# Step 2: Have CrossHair try to detect a difference:
$ crosshair diffbehavior foo.cut

# Step 3: Remove the "clean" directory when you're done:
$ git worktree remove clean

An example shell function

If you find yourself doing this often, make a function or script. For example, you might put this function in your ~/.bashrc file:

diffbehavior() {
    git worktree add --detach _clean || exit 1
    crosshair diffbehavior "$1" "_clean.$@"
    git worktree remove _clean

Then, you can diff your uncommitted changes very easily:

$ diffbehavior foo.cut

Refactoring? Use diffbehavior to make sure it’s safe.

Say we start with this:

def longest_str(items: List[str]) -> str:
  longest = ''
  for item in items:
    if len(item) > len(longest):
      longest = item
  return longest

… and change it to this:

def longest_str(items: List[str]) -> str:
  return max(items,
             key=lambda item: len(item),

We can use the shell function above to help make sure the code doesn’t operate differently:

$ diffbehavior foo.longest_str
No differences found. (attempted 15 iterations)
Consider trying longer with: --per_condition_timeout=<seconds>

Developing new features or fixing bugs? diffbehavior finds inputs to test.

Say we start with this:

def isack(s: str) -> bool:
    if s in ('y', 'yes'):
        return True
    return False

… and change it to this:

def isack(s: str) -> bool:
    if s in ('y', 'yes', 'Y', 'YES'):
        return True
    if s in ('n', 'no', 'N', 'NO'):
        return False
    raise ValueError('invalid ack')

We can use the shell function above to find useful inputs for testing:

$ diffbehavior foo.isack
Given: (s='\x00'),
         foo.isack : returns False : raises ValueError('invalid ack')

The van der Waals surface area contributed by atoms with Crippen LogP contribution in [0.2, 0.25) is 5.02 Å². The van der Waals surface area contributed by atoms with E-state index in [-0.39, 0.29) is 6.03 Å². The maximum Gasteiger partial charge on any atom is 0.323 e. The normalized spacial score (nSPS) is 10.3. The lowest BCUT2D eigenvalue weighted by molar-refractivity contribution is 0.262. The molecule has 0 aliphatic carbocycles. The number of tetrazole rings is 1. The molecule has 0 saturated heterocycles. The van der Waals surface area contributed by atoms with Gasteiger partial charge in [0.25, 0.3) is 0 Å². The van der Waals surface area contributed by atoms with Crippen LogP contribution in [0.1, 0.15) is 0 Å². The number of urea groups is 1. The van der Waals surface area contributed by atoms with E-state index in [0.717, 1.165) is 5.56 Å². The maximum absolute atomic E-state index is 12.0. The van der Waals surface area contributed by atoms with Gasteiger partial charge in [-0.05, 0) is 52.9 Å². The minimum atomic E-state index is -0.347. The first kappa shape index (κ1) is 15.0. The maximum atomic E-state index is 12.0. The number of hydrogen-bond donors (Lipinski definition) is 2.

Given: (s='YES'),
         foo.isack : returns False : returns True

CrossHair reports examples in order of added coverage, descending, so consider writing your unit tests using such inputs, from the top-down.

But don’t do it blindly! CrossHair doesn’t always give pleasant examples; instead of using '\x00', you should just use 'a' to cover the same logic.

How does this work?

CrossHair uses an SMT solver (a kind of theorem prover) to explore execution paths and look for arguments. It uses the same engine as the crosshair check and crosshair watch commands which check code contracts.


  • This feature, as well as CrossHair generally, is a work in progress. If you are willing to try it out, thank you! Please file bugs or start discussions to let us know how it went.

  • Be aware that the absence of an example difference does not guarantee that the functions are equivalent.

  • CrossHair likely won’t be able to detect differences in complex code. Target it at the smallest piece of logic possible.

  • Your arguments must have proper type annotations.

  • Your arguments have to be deep-copyable and equality-comparable. (this is so that we can detect code that mutates them)

  • CrossHair is supported only on Python 3.7+ and only on CPython (the most common Python implementation).

  • Only deterministic behavior can be analyzed. (your code always does the same thing when starting with the same values)

  • Be careful: CrossHair will actually run your code and may apply any arguments to it.


The diffbehavior command was inspired by Hillel Wayne’s post about cross-branch testing!